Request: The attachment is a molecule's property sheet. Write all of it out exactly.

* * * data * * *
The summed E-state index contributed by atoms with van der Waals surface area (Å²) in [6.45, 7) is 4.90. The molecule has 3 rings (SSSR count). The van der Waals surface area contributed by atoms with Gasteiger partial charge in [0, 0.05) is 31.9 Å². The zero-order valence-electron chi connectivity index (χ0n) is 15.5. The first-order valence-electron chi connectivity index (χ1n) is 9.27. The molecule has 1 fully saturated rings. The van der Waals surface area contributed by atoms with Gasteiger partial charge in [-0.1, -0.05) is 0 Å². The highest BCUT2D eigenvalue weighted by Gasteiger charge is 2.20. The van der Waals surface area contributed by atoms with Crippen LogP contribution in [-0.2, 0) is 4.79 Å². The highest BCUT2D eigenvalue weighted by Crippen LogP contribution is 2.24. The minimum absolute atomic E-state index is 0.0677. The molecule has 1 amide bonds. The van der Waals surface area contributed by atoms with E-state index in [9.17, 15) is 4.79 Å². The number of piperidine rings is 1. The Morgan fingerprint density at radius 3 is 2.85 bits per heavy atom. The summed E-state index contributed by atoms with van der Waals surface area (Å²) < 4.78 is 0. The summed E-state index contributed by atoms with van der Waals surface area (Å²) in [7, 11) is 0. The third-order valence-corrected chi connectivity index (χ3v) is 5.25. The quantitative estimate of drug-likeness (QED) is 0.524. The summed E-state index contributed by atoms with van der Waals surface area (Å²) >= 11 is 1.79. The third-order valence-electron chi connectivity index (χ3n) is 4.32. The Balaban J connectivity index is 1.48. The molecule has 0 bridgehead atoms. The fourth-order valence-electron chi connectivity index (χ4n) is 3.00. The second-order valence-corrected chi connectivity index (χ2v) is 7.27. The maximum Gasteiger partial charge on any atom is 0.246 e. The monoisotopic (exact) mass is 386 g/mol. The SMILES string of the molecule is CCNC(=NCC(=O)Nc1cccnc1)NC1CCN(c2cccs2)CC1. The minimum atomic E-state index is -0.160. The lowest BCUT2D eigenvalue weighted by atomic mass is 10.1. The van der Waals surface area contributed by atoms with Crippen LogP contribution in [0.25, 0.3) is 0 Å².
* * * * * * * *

The summed E-state index contributed by atoms with van der Waals surface area (Å²) in [6.45, 7) is 4.90. The molecule has 3 rings (SSSR count). The van der Waals surface area contributed by atoms with Gasteiger partial charge in [0, 0.05) is 31.9 Å². The zero-order valence-electron chi connectivity index (χ0n) is 15.5. The first-order valence-electron chi connectivity index (χ1n) is 9.27. The molecule has 1 fully saturated rings. The van der Waals surface area contributed by atoms with Gasteiger partial charge in [-0.1, -0.05) is 0 Å². The highest BCUT2D eigenvalue weighted by Gasteiger charge is 2.20. The van der Waals surface area contributed by atoms with Crippen LogP contribution in [-0.2, 0) is 4.79 Å². The highest BCUT2D eigenvalue weighted by Crippen LogP contribution is 2.24. The minimum absolute atomic E-state index is 0.0677. The molecule has 1 amide bonds. The van der Waals surface area contributed by atoms with E-state index in [9.17, 15) is 4.79 Å². The number of piperidine rings is 1. The Morgan fingerprint density at radius 3 is 2.85 bits per heavy atom. The summed E-state index contributed by atoms with van der Waals surface area (Å²) < 4.78 is 0. The summed E-state index contributed by atoms with van der Waals surface area (Å²) in [7, 11) is 0. The third-order valence-corrected chi connectivity index (χ3v) is 5.25. The quantitative estimate of drug-likeness (QED) is 0.524. The summed E-state index contributed by atoms with van der Waals surface area (Å²) >= 11 is 1.79. The third-order valence-electron chi connectivity index (χ3n) is 4.32. The Balaban J connectivity index is 1.48. The molecule has 0 bridgehead atoms. The fourth-order valence-electron chi connectivity index (χ4n) is 3.00. The second-order valence-corrected chi connectivity index (χ2v) is 7.27. The maximum Gasteiger partial charge on any atom is 0.246 e. The monoisotopic (exact) mass is 386 g/mol. The SMILES string of the molecule is CCNC(=NCC(=O)Nc1cccnc1)NC1CCN(c2cccs2)CC1. The minimum atomic E-state index is -0.160. The lowest BCUT2D eigenvalue weighted by atomic mass is 10.1. The van der Waals surface area contributed by atoms with Crippen LogP contribution in [0.25, 0.3) is 0 Å².